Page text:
ALCL is a highly malignant form of Non-Hodgkin’s lymphoma and frequently associated with a chromosomal translocation generating the oncogenic fusion protein NPM-ALK. We take advantage of a NPM-ALK transgenic mouse model for ALCL lymphomagenesis driven by the human CD4 promoter (Chiarle et al. 2003). These mice develop high malignant T-cell lymphomas. Human ALCLs were recently shown to constitutively overexpress the AP-1 proteins c-Jun and JunB. The role of c-Jun and JunB in T-cell lymphomas has not been fully understood.
The research group of LK consists currently of several students, and two biomedical scientists financed through the LBI-CR, MUW, VETMED and third party grants. The team is focused on transgenic mouse research and the analysis of tumour models as well as human patients tumor samples. Lukas Kenner (LK) is group leader at the Ludwig Boltzmann Institute for Cancer Research focusing on molecular aspects of prostate cancer and supervises a separate research group at the Institute of Clinical Pathology, Universitiy Hospital Vienna (AKH).
The research team of Lukas Kenner in summer 2015 with from left Olaf Merkel (University employee), Jan Pencik, Lukas Kenner, Michaela Schlederer (University employee), and Astrid Aufinger (fifth from right)
The group of LK formed in 2006 and LK supervises several national and international research projects. Together with our partner Company TissueGnostics™ LK and Biomedical Scientist Michaela Schlederer developed and improved software for protein quantification stained by immunohistochemical or immunofluorescence techniques from tissue slides.One focus of his group is the role of JunB for Lymphoma development, which is partly funded by the FWF and the “Fellinger” Fonds. Further grant money was attracted through international collaboration with groups in Italy and France (www.novussanguis.org) focusing on translational work with mesenchymal stem cells (MSCs). In addition, LK was part of the GenAU (Genome Austria) Inflammobiota project) which focuses on the role of Jak/Stat pathway in Inflammatory Bowel Disease (IBD). At the LBI-CR, LK investigates the role of Jak/Stat pathway in prostate cancer development.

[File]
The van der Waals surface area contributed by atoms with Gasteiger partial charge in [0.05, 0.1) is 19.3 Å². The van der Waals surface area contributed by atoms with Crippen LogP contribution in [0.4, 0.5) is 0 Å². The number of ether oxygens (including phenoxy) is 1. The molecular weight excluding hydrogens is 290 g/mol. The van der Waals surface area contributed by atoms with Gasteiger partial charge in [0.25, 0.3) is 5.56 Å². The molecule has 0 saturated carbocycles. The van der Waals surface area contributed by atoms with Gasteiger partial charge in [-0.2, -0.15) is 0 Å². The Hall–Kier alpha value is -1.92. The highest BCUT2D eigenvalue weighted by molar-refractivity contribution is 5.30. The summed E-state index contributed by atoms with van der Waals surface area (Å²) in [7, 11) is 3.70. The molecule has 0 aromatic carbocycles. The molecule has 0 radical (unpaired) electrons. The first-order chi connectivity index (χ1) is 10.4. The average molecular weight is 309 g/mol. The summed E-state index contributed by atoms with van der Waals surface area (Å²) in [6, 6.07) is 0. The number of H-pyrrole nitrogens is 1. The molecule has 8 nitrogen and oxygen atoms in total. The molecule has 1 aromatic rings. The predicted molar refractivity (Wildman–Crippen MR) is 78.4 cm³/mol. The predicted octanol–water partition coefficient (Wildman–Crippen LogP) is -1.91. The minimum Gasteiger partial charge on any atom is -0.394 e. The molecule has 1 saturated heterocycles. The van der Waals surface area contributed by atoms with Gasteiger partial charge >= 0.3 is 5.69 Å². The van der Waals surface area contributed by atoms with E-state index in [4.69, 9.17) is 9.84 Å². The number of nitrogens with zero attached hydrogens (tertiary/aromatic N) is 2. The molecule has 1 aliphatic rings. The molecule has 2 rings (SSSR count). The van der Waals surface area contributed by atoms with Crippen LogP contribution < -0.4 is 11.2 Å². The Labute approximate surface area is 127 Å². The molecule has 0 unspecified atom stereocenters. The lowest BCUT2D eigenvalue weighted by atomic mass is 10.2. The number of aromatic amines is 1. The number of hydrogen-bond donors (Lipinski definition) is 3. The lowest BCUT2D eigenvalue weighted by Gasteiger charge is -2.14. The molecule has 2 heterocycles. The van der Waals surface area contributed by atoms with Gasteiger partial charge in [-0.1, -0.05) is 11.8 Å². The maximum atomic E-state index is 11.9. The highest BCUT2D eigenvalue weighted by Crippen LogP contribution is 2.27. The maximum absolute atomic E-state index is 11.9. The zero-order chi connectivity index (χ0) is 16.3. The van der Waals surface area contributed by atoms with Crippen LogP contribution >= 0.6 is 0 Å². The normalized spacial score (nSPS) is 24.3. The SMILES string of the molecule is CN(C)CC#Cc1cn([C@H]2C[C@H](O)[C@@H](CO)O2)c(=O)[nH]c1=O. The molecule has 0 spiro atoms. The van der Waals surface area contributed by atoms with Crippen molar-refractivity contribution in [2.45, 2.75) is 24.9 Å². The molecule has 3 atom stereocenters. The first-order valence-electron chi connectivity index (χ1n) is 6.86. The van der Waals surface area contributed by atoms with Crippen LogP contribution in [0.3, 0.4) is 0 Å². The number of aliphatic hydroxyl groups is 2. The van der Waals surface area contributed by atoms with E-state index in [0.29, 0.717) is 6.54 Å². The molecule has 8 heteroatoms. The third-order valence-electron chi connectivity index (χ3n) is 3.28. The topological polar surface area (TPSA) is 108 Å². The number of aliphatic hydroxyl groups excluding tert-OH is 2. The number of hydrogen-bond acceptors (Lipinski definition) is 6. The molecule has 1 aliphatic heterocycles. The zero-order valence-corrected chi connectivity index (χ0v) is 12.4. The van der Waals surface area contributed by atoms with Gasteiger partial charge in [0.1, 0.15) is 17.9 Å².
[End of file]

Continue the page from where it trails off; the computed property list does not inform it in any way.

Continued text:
About Lukas Kenner
Prof. Kenner is an expert in comparative pathology and as of March 2016 he has more than 115 PubMed based publications with more than 5.400 citations and an h-index of 37 according to his google scholar profile. He serves continuously as reviewer for internationally reputed journals. In addition to the funding of the LBG and partner institutions towards the LBI-CR, he has been responsible to obtain more than 1 M€ of external funding towards his research.
Since 2014 he is Professor for "Pathology of Experimental Animals" in a joint appoitment of the Medical University Vienna and the University of Veterinary Medicine, Vienna. LK has studied medicine at the University Graz and received his board certification as Pathologist in 2001. He was head of the histopathology unit at the Research Institute for Pathology (IMP) in Vienna, where he collaborated closely with Erwin Wagner. He runs his independent research group since 2006 and is vice-director of the LBI-CR.
He is recipient of several prestigious awards including the Otto-Loewi Scholarship of the Austrian science foundation (1993), the esearch award of the Austrian Society of Nephrology (1995), the research award of the Hoechst–Foundation (1996), Sanofi-Aventis Award 2010, Science and Innovations award of the German Society for Hematology und Oncology (DGHO) 2011, and the CESAR award of the Central European Society for Anticancer Drug Research (2013).
Please follow the link for a full CV of Lukas Kenner.
We established 4 tissue arrays of 8 prostate cancer patients before and 8 patients after androgen ablation therapy, as well as 2 prostate samples from non-tumor affected prostates as controls. To compare the expression levels of candidate oncogenes from patients without prostate cancer (PC), normal prostate tissue was included from prostates of patients that underwent a cystectomy operation. Target gene expression analysis was performed using immunofluorescence microscopy and digital image analysis techniques from our Partner TissueGnostics.
An important treatment strategy for prostate cancer patients is androgen depletion. After increased time (more then two years), however, most patients suffer from relapse due to development of androgen insensitivity. This is frequently caused by a mutated hormone-independent or amplified androgen receptor that occurs after 3-4 years of androgen ablation therapy.
Current collaborations of group LK
The group of LK holds long term international and national collaborations. It was essential for joint publications, but also successful grant money attraction:
Zoran Culig, Medical University Innsbruck, Urology Department, on Stat3 signaling and invasion in prostate cancer.
Thomas Decker, MFPL Vienna IFNAR in IBD
Uli Jäger, MUW, Internal Medicine Department I, Role of PDGFR in NPM-ALK lymphomagenesis.